"I finally agreed to it, with one stipulation -- that I be the one to tell Jack. It took me three days to track him down and he told me, 'It's an honor to be traded for one of the greatest players in basketball.'

"Trades are difficult that was because an owner comes to feel close to some players. But still my No. 1 responsibility is to the franchise and the fans to produce a winning, exciting team.

"And I will do whatever is necessary. I can't say there's nobody I wouldn't trade if it meant it would improve the team."

On the Capitals . . .

"The hockey team is starting to move," Pollin said, "and I am extremely pleased with Gary Green."

Green is the boy coach, 26, who replaced Danny Belisle early this season. "He's the first 26-Year-old going on 45 I ever met," Pollin said. "He's an absolutely super young man who has it all. He's a tremendous hard worker, he knows hockey from every angle, he knows how to handle men psychologically, he's upbeat, he's a winner."

But all his players get hurt.

"It is absolutely beyond belief, the injuries we have had in this franchise," Pollin said. "I have never seen so many injuries to one sports team. It's like the Washington Capitals are snakebit."

If center Dennis Maruk comes back from his knee injury by March, "We'll be in the playoffs," Pollin said, "and so much of it has to do with what Gary Green has done with the team."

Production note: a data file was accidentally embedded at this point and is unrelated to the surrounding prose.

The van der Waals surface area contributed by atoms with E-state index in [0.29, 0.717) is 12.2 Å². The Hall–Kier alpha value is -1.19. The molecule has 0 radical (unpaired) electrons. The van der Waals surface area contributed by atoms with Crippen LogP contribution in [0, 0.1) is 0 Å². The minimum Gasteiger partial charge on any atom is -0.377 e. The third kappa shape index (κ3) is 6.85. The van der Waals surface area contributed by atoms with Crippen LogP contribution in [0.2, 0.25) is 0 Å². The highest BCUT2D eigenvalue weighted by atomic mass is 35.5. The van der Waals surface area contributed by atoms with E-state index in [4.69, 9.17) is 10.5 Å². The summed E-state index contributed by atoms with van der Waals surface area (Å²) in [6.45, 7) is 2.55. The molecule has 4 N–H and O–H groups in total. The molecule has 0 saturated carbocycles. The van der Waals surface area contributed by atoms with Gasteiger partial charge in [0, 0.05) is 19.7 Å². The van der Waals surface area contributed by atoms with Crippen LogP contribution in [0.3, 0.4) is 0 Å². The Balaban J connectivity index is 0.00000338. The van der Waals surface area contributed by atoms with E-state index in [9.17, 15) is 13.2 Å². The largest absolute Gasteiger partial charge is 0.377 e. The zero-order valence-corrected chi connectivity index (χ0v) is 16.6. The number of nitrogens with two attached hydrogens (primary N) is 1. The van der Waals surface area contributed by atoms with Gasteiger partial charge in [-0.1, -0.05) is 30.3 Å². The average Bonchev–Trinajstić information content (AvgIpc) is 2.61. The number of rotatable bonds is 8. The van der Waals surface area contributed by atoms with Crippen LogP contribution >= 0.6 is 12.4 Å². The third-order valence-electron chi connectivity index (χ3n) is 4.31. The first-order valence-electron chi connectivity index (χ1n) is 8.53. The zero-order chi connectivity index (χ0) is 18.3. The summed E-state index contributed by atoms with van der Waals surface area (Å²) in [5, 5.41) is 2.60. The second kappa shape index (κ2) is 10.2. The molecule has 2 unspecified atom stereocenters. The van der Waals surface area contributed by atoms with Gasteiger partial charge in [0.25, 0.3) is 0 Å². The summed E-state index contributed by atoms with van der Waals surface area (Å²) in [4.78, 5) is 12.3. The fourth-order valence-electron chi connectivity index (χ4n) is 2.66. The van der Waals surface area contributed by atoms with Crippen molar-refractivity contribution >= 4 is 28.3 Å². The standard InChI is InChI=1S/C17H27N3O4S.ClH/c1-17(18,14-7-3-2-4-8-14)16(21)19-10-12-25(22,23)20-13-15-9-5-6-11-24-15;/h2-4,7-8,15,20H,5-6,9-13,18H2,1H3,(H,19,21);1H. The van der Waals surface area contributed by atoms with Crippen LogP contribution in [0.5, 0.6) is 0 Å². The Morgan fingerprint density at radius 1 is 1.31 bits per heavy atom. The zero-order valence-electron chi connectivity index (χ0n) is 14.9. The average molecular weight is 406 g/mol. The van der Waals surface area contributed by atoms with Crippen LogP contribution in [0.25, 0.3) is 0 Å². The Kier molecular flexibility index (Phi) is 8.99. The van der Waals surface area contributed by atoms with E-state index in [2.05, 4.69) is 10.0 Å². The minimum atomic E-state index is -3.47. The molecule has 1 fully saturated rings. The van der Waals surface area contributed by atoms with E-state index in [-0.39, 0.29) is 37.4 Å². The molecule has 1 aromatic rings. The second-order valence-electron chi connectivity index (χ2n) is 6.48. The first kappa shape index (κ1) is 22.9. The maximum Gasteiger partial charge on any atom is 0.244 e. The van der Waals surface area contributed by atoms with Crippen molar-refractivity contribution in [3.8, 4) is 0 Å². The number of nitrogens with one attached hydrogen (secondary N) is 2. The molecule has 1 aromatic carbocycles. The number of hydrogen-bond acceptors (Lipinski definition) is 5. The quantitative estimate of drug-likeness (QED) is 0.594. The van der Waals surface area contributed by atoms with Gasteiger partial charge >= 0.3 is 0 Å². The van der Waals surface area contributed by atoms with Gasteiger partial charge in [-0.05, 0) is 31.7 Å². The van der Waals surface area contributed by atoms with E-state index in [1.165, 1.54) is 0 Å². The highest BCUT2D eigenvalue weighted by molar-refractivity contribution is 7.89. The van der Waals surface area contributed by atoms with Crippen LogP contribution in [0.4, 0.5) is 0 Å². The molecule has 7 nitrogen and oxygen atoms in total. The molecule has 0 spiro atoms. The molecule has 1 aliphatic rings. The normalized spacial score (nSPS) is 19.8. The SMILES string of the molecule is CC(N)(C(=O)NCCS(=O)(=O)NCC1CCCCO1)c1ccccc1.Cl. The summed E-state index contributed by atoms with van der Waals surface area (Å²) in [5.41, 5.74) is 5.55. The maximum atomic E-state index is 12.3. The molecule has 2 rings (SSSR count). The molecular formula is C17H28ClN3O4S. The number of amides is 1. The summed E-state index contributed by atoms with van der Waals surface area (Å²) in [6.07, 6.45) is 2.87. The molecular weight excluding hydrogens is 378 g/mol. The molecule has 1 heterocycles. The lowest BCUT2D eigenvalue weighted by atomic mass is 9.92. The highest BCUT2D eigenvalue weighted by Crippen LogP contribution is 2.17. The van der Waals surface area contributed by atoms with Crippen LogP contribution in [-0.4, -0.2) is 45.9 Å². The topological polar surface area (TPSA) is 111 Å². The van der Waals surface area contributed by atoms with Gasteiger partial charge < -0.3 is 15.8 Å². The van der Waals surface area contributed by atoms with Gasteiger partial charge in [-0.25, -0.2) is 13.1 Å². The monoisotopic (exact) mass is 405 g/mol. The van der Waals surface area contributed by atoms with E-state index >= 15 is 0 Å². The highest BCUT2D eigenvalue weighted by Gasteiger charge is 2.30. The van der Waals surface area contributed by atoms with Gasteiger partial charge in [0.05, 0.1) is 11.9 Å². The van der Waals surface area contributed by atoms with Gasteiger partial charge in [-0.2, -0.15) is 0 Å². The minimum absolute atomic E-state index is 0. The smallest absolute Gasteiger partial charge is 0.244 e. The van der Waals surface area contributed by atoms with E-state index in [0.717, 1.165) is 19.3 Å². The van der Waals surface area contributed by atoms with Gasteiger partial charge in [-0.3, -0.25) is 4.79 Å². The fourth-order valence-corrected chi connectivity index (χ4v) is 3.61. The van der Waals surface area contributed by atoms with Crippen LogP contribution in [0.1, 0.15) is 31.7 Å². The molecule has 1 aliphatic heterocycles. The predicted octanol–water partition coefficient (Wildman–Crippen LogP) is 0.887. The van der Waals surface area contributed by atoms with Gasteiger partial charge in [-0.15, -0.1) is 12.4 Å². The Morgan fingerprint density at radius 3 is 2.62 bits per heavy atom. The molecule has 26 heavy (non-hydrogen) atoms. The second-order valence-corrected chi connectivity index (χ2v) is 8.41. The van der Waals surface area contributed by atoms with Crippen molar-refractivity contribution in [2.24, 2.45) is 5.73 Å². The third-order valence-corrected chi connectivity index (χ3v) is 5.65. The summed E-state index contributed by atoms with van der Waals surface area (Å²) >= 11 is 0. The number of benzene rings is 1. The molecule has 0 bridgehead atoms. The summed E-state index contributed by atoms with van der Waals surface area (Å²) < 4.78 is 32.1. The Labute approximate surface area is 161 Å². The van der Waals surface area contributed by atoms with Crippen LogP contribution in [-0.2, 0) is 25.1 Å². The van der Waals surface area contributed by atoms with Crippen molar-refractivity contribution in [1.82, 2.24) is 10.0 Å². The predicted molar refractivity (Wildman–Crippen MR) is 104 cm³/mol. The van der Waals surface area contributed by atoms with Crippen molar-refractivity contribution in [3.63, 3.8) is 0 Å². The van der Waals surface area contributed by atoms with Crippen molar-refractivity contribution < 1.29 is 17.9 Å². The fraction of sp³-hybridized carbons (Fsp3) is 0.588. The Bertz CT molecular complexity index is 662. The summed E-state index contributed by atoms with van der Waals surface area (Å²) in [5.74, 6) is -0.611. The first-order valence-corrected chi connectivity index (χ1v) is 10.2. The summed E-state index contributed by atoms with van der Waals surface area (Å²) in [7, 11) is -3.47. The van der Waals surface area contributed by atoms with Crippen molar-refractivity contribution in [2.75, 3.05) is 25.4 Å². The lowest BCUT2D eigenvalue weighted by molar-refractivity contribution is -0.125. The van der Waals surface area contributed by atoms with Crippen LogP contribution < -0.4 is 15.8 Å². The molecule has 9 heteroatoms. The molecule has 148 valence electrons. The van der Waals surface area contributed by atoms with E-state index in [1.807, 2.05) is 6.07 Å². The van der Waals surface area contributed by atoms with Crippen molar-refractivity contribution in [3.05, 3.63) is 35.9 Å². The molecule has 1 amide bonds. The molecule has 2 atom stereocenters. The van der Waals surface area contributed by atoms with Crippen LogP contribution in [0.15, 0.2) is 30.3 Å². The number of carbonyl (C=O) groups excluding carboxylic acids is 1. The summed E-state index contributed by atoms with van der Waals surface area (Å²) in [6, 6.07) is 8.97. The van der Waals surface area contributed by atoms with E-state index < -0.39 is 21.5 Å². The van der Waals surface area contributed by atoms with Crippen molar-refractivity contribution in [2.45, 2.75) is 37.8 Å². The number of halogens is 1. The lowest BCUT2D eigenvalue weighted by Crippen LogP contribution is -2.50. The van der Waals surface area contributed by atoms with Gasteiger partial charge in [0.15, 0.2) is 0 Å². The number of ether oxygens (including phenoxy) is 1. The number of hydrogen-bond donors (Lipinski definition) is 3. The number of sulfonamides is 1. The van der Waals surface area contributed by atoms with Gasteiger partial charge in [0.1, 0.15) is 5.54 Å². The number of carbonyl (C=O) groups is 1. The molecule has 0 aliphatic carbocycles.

Twenty-three days ago, Abe Pollin didn't much care about power forwards and injured skaters. Twenty-three days ago, they cut open his chest and fixed his heart. They took a three-foot long section of vein from his left leg and used it to make new blood vessels for his heart. The old arteries were dead. The wonder is that Abe Pollin, 56, wasn't dead, too.

Up to the moment Dr. Fred Loop of the Cleveland Clinic sawed Pollin's sternum in half to get at his heart, Pollin never had a sympton of heart trouble. No pains, no shortness of breath, no nothing. All he knew about his physical condition was that he took tennis lessons three times a week and was feeling stronger every day. The backhand was coming around after 40 years of waiting.

As he does every year, Pollin went in for a physical examination in October. He owns the Bullets, the Capitals and Capital Centre. He is on the run with charities and boards of directors. So he gets this checkup. Everything was fine. But a doctor asked him if he ever had a stress test. No. So he did that this time.

The stress test, which tests the heart under exertion, revealed problems for Pollin. That was the first week of November. Three weeks later more definitive tests showed that two important arteries to the heart were 100 percent blocked, another was blocked 75 percent and an artery that delivers two-thirds of the blook to the heart was 50 percent blocked.

"The doctor told me, 'In cases like yours, the first symptom might be the last. You can be sitting at your desk and go,'" Pollin said. "They made it clear my life was in danger."

So they did the surgery Jan. 11, a quadruple bypass, and now Pollin is at home, resting and walking two or three miles a day around the tennis court in his backyard. A week from now, he and his wife, Irene, will go to Barbados for two weeks in the sun.

Then comes another stress test. Friends who have had the same operation have told Pollin he will feel younger and stronger than ever, now that his heart will be getting its rightful share of blood. He'll be back at Capital Centre to see his teams play, and he has other business on his agenda too.

"I still want to learn to hit the backhand," he said, smiling. CAPTION:

Picture, Abe Pollin blames Bullet woes on chemistry, not age.